On-premises data gateway for Azure Logic Apps
This reference architecture illustrates a logic app that's running in Microsoft Azure, which is triggered by Azure Spring Cloud. It then connects to on-premises resources such as Microsoft SQL Server and Microsoft SharePoint Server.
Download a Visio file of this architecture.
Typical uses for this architecture include:
- Cloud-based Azure Logic Apps workflows that require data from on-premises software as part of their run.
- Extending the capabilities of existing on-premises software by triggering Logic Apps workflows in the cloud.
The architecture consists of the following components:
- Azure Spring Cloud. Spring Cloud provides a managed service that's designed and optimized specifically for Spring microservices that are written in Java.
- Azure Logic Apps. Logic apps are automated workflows that are provided as a scalable cloud service for common enterprise orchestration tasks. Logic apps include connectors for many popular cloud services, on-premises products, or other software as a service applications. The Logic Apps workflow includes the following features:
- Trigger that fires whenever a new Azure Queue storage message is received.
- Action to query SQL Server for relevant data.
- Action to compose a response from the collected data.
- Action to persist the composed response to a list on the SharePoint Server.
- On-premises data gateway. An on-premises data gateway is bridge software that connects on-premises data to cloud services. The gateway typically installs on a dedicated on-premises virtual machine.
- SQL Server. This is an installation of SQL Server.
- SharePoint Server. This is an installation of SharePoint Server.
The following recommendations apply for most scenarios. Follow these recommendations unless you have specific requirements that override them.
On-premises data gateway
While it's possible to expose your on-premises servers to the public internet, it's preferable to use an on-premises data gateway. This gateway creates a secure read/write connection between your on-premises data sources and Azure. The on-premises data gateway is used with Logic Apps connectors to connect local data sources to Azure. Before installing an on-premises data gateway, consider the following:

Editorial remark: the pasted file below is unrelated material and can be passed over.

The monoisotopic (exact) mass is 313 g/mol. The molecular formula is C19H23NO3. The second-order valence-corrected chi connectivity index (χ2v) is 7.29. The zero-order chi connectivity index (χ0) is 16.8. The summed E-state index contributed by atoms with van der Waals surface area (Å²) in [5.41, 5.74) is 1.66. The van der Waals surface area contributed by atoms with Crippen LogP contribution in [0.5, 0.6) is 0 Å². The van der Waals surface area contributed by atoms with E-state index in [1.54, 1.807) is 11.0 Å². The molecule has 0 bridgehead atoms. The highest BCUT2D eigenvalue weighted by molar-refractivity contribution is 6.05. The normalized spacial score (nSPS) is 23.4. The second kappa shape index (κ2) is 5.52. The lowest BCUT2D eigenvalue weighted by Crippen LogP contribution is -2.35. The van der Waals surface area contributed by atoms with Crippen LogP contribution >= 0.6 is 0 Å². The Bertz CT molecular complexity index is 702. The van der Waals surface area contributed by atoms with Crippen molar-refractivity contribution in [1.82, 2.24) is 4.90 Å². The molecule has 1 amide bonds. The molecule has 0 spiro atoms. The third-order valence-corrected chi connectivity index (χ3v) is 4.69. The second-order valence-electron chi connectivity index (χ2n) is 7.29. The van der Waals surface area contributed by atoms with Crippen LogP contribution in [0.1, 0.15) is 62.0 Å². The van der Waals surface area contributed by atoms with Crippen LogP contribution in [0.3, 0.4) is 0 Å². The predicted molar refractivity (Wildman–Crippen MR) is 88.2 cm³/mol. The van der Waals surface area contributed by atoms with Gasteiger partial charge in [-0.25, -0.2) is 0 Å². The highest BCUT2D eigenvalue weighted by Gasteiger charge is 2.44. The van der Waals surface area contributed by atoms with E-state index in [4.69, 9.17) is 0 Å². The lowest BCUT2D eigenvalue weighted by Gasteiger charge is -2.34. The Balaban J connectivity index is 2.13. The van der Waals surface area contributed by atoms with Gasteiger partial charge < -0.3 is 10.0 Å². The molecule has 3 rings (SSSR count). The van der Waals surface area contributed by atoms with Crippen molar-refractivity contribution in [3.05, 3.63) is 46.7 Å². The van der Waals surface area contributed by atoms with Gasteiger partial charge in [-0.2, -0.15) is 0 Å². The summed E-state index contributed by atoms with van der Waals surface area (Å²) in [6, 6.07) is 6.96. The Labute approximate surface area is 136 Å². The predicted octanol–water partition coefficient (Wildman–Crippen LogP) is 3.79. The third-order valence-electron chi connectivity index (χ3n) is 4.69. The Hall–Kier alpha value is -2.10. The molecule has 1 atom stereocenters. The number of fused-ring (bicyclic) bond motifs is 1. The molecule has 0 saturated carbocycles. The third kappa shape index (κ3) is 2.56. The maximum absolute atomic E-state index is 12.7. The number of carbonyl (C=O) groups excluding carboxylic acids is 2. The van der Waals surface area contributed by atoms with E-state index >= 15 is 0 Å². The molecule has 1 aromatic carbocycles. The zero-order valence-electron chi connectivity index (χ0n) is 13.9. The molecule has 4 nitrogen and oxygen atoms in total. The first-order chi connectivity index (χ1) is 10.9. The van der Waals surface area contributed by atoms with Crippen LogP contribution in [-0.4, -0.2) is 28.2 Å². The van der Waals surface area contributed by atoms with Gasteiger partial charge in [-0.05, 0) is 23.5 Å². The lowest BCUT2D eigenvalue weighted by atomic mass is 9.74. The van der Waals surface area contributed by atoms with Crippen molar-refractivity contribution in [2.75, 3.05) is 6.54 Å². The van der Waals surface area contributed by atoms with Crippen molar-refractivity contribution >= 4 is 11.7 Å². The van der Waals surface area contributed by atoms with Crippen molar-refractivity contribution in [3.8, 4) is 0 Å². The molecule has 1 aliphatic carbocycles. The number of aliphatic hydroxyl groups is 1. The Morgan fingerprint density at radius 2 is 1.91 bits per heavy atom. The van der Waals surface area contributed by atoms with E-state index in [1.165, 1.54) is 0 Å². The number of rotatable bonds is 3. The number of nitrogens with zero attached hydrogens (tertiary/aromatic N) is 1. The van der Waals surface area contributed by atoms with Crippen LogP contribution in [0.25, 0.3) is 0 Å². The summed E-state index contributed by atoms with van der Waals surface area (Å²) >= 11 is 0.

- You can install an on-premises data gateway on any on-premises virtual machine. You can choose to install it on the same virtual machine as your server applications or on a co-located virtual machine with the appropriate network connectivity.
- The architecture of the on-premises data gateway is designed to make outbound connections to Azure Service Bus.
- Review the additional considerations for installing an on-premises data gateway.
An on-premises data gateway can be used with more than just Logic Apps. It's possible to use the same data gateway installation with:
- As the amount of Logic Apps flows increase, consider the capacity constraints of the on-premises servers. You'll need to determine if the on-premises servers can handle the increased workload.
- Avoid single point of failure issues for an on-premises data gateway by installing the software on multiple on-premises virtual machines.
- Consider implementing high availability topologies for your on-premises servers by using techniques such as:
- Service Bus is used for outbound data gateway communication. This might require configuring your firewall to allow outbound connections to Azure.
- Consider Azure ExpressRoute if you want consistent throughput from your on-premises data sources to Azure.
- The corresponding Azure resource for an on-premises data gateway should only be created after the corresponding software is installed on an on-premises virtual machine.
- Consider storing workflow configuration as a JSON template within an Azure Resource Manager template to automate deployment.
- While it's possible to expose your on-premises servers to the public internet, it's preferable to use an on-premises data gateway. This gateway creates a secure read/write connection between your on-premises data sources and Azure.